S.F Said‘s novels Varjak Paw and The Outlaw Varjak Paw are probably the best mystical martial arts tales with a Mesopotamian blue kitten for a protagonist that you are ever going to read, for reasons both bad (there just aren’t enough of them out there) and good (they’re brilliant). Way back in March 2006, it was announced in The Hollywood Reporter that Dave McKean, the illustrator of the books, was going to adapt them into his second feature film. 2006! I’d all but given up hope of ever seeing the film…
Today, McKean was in town for the Oxford Literary Festival, taking part in a discussion and Q&A with David Almond, with whom he has recently collaborated on the superb illustrated book The Savage. Varjak Paw didn’t come up in conversation at all, and neither was any Paw artwork among the many slides McKean showed us, but when it came to the Q&A session, I simply had to ask for status on the kick-ass kitty. And the news was very good.
Amazingly, McKean is going to France tomorrow for a meeting with Buf. They are an FX and animation house with The Dark Knight, Speed Racer, The City of Ember and Splice amongst their credits. The plan, from what McKean told me, was that he and Buf would likely collaborate on a test sequence and then use this to secure funding for a feature film that Buf would then produce. McKean mentioned a budget of $20 million for the film, though it wasn’t clear how precise he was being.
Even this test sequence is likely to be showstopping stuff. At the heart of Varjak Paw are two very difficult things to realise: a cat that can do martial arts; and that cat’s subtle, well realized character. This is going to need to be the Gollum of fighting cats, but most likely in a far less naturalistic aesthetic. I can’t wait.
McKean confirmed that he had adapted the screenplay with S.F Said, the creator, and that while it is largely comprised of the events from the first book, some elements of the second book had been woven in.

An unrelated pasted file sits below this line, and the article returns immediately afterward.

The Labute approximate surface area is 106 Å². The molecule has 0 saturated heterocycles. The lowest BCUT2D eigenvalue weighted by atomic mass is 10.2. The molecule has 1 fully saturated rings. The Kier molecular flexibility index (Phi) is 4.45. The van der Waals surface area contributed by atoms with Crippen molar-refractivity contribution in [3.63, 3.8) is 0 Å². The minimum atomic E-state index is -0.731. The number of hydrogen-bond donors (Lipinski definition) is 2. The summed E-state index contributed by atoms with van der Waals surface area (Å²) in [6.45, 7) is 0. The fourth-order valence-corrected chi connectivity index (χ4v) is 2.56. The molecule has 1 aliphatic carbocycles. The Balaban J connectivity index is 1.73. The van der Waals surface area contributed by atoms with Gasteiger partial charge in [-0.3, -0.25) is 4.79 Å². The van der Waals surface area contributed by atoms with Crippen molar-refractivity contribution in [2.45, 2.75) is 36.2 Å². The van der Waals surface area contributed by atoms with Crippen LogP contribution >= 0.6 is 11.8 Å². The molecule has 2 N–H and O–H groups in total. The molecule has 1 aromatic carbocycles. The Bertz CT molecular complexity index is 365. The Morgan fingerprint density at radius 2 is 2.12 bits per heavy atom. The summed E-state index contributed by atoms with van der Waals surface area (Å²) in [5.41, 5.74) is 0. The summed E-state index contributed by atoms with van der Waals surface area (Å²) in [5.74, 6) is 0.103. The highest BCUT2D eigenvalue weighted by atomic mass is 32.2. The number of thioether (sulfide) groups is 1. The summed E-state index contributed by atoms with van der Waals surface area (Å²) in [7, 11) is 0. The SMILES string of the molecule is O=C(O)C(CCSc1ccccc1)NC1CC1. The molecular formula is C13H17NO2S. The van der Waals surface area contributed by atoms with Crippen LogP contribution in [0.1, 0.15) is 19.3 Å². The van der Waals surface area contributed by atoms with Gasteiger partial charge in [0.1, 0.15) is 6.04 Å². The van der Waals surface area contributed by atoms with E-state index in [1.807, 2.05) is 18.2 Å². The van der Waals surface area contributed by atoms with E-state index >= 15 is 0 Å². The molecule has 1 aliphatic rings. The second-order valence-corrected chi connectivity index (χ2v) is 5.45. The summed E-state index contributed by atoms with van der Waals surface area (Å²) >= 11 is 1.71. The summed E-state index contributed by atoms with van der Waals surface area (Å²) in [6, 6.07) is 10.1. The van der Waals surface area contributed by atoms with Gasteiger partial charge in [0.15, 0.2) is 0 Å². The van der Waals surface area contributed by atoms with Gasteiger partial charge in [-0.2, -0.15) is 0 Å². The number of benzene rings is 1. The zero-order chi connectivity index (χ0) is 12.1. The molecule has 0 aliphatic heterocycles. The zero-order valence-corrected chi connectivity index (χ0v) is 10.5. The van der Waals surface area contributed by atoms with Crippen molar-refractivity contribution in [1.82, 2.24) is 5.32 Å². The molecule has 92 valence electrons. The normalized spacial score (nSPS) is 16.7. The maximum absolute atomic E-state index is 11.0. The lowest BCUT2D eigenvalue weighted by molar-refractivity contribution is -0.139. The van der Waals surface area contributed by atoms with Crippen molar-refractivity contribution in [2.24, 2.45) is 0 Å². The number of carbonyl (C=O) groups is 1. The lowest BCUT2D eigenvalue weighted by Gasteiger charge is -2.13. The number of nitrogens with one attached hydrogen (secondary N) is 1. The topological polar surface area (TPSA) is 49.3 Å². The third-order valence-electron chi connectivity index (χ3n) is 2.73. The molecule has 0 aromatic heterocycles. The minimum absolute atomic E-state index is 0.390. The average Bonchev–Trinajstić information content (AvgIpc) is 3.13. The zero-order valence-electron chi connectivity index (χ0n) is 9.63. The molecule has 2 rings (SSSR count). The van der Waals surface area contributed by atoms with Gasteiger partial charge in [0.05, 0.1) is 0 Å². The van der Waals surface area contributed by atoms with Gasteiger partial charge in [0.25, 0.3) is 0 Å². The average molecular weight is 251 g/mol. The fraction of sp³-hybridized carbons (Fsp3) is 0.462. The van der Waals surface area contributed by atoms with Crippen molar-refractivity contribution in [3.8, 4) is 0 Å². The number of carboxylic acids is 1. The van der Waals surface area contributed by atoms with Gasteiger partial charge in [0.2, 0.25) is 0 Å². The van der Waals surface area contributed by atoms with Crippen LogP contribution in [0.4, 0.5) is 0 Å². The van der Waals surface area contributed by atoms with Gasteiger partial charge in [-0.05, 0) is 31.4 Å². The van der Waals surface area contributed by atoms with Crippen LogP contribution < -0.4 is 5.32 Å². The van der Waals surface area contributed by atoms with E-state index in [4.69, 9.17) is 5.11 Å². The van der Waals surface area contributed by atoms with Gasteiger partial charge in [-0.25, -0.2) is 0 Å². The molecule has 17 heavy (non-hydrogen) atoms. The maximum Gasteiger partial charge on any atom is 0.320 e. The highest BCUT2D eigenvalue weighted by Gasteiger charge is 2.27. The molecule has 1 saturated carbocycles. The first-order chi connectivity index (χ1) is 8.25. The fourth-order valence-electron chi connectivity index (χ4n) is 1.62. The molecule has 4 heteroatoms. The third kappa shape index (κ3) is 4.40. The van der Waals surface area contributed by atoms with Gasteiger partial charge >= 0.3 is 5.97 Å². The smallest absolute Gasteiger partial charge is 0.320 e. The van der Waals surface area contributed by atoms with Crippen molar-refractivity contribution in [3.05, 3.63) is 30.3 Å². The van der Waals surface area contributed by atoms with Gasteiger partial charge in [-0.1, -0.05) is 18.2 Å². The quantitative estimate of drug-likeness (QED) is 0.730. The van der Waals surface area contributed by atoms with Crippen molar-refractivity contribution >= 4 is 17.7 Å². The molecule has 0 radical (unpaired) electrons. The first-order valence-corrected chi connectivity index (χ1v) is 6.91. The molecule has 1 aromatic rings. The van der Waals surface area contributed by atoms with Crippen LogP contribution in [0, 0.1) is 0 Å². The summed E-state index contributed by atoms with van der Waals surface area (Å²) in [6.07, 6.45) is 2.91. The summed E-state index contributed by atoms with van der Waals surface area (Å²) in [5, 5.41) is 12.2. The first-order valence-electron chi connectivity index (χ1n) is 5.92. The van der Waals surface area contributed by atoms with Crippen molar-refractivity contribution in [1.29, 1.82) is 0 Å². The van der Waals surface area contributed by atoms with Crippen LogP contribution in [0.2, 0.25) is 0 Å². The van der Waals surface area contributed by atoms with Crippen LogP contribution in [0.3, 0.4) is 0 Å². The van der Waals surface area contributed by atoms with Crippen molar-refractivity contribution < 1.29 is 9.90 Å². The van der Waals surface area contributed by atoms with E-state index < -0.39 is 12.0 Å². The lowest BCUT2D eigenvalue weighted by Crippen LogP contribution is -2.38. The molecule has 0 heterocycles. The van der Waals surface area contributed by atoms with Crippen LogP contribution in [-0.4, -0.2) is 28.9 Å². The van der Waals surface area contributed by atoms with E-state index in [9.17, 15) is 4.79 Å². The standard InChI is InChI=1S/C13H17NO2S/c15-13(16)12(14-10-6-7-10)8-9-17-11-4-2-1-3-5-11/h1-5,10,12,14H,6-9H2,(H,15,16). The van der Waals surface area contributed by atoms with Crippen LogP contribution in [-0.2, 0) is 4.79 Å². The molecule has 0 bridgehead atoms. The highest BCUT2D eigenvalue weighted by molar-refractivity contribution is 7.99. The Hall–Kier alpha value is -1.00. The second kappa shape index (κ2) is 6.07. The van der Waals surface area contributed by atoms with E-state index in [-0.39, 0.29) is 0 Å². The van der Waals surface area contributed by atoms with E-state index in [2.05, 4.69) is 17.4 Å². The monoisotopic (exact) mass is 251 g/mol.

This will be Buf’s first feature film production, rather than FX assignment, and they’ve done well in selecting it. McKean seemed to have a handful of reservations about Mirrormask, his debut film, but then again so do I and, ultimately, I’d have to say I still love it. His short film work is incredible to behold and his oeuvre of illustration, comics work and design are verging on the unbelievably rich, innovative and accomplished.
As well as telling, McKean also did some showing and treated the audience to a wealth of images from projects old and new. His upcoming books include collaborations with the chef Heston Blumenthal, who McKean has dropped into a Winsor McCay styled Little Heston in Breakfastland strip as just a fraction of a huge, densely illustrated recipe-book-come-biography; with Neil Gaiman, for the illustrated poem Crazy Hair; and once again with David Almond for Slog’s Dad. That story can actually be read online now, in an un-illustrated text-only form, and I’d recommend you do. McKean’s strategy in illustrating Slog’s Dad seems somewhat Rashomon-ical, with different styles representing different perspectives on the 9deceptively) simple events detailed.
Also teased were some of McKean’s solo projects, including a guide book to Paris, exhibitions of work inspired by silent movies and a new comic called Caligora, somehow based upon The Cabinet of Dr. Caligari. That was the most breathtaking, at least by the measure of my lungs. It looked immediately persuasive and effective and beautiful and powerful – and not really much like The Cabinet of Dr. Caligari.
David Almond also had some film news of his own, though it was somewhat more vague. Now that his brilliant debut novel Skellig has been filmed, with the resulting movie premiering on the UK’s Sky 1 over the Easter Weekend, there is also an adaptation of his cuban missile crisis story The Fire Eaters on the cards. For some reason which I can’t fully explain and definitely shouldn’t be excused, I never actually finished reading The Fire Eaters. I wish I had – not least because I couldn’t then have possibly mentioned to Almond that I hadn’t finished it and made myself sound like an utter pranny. This film, he said, is being developed for the big screen, unlike Skellig, but there was sadly no more detail available.
McKean and Almond’s The Savage is an innovative blend of novel types, illustrated, un-illustrated and graphic. Fans of either would do well to pick it up, if not for themselves then for the “young readers” in their lives.